Mitzvah Corps New Orleans
This program delves into the complexities of disaster preparedness, immediate response, and ongoing relief. Using Hurricane Katrina as a foundation of the experience, participants will explore New Orleans' unique cultural, political, and racial history, learn from a variety of local leaders and residents about the hurricane's immediate and lasting impact on the different communities within the city, and engage in meaningful work with grassroots organizations that are rebuilding and improving not only physical infrastructure, but social services, opportunities for youth, and the energy that defines a culture.
Issue Focus: Economic Justice
In August of 2005, Hurricane Katrina made landfall, and left in its wake unprecedented amounts of destruction, debris, and human displacement. For the last decade, the disparity in the process of rebuilding the city of New Orleans has grown ever wider; affluent and touristic areas of the city have seen a relatively quick physical renovation, complimented by population growth and economic revitalization, while the lower income neighborhoods and parishes remain abandoned, without basic necessities or community services. Mitzvah Corps New Orleans participants take a deep look at the demographic breakdown of pre-Katrina New Orleans, the political, socio economic, and racial tensions leading up to 2005, and the local and national response in the immediate aftermath, and extended period of rebuilding.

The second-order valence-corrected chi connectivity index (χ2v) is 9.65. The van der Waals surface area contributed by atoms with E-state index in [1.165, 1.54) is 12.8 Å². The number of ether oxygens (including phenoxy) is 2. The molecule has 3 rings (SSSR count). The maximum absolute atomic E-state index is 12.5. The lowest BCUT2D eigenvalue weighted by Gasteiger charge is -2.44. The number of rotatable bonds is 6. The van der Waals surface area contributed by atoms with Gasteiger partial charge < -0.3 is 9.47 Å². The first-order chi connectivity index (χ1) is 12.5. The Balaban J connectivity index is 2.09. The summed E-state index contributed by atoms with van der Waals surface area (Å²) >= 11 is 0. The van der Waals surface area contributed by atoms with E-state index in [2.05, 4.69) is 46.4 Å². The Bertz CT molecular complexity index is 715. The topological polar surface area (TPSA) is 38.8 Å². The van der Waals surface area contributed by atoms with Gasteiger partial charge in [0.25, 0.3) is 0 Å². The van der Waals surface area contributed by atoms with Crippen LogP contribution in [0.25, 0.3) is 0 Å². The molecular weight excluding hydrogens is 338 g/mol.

The city of New Orleans is nothing if not resilient, and that resilience is found in the individuals and organizations who have taken it upon themselves to find innovative ways to rebuild, not only homes, but community infrastructure, social services, and the unmatched energy of a community steeped in culture and tradition. On Mitzvah Corps New Orleans, participants will engage with these inspiring voices, using the context of the hurricane to understand both ongoing tensions in the larger city, and to gain valuable lessons regarding racial and social equality through emergency preparedness and ongoing disaster relief.
Mitzvah Corps is committed to providing sustainable support; all of the direct service projects are initiated by local community members, and relevant context is thoroughly discussed. While specific projects vary, as we work in response to the evolving needs of the community, they typically include:
- NOLA Green Roots builds sustainable community gardens, eliminating food deserts from low income neighborhoods, reducing obesity by producing nutritious food, controlling family food expenditures, and conserving resources.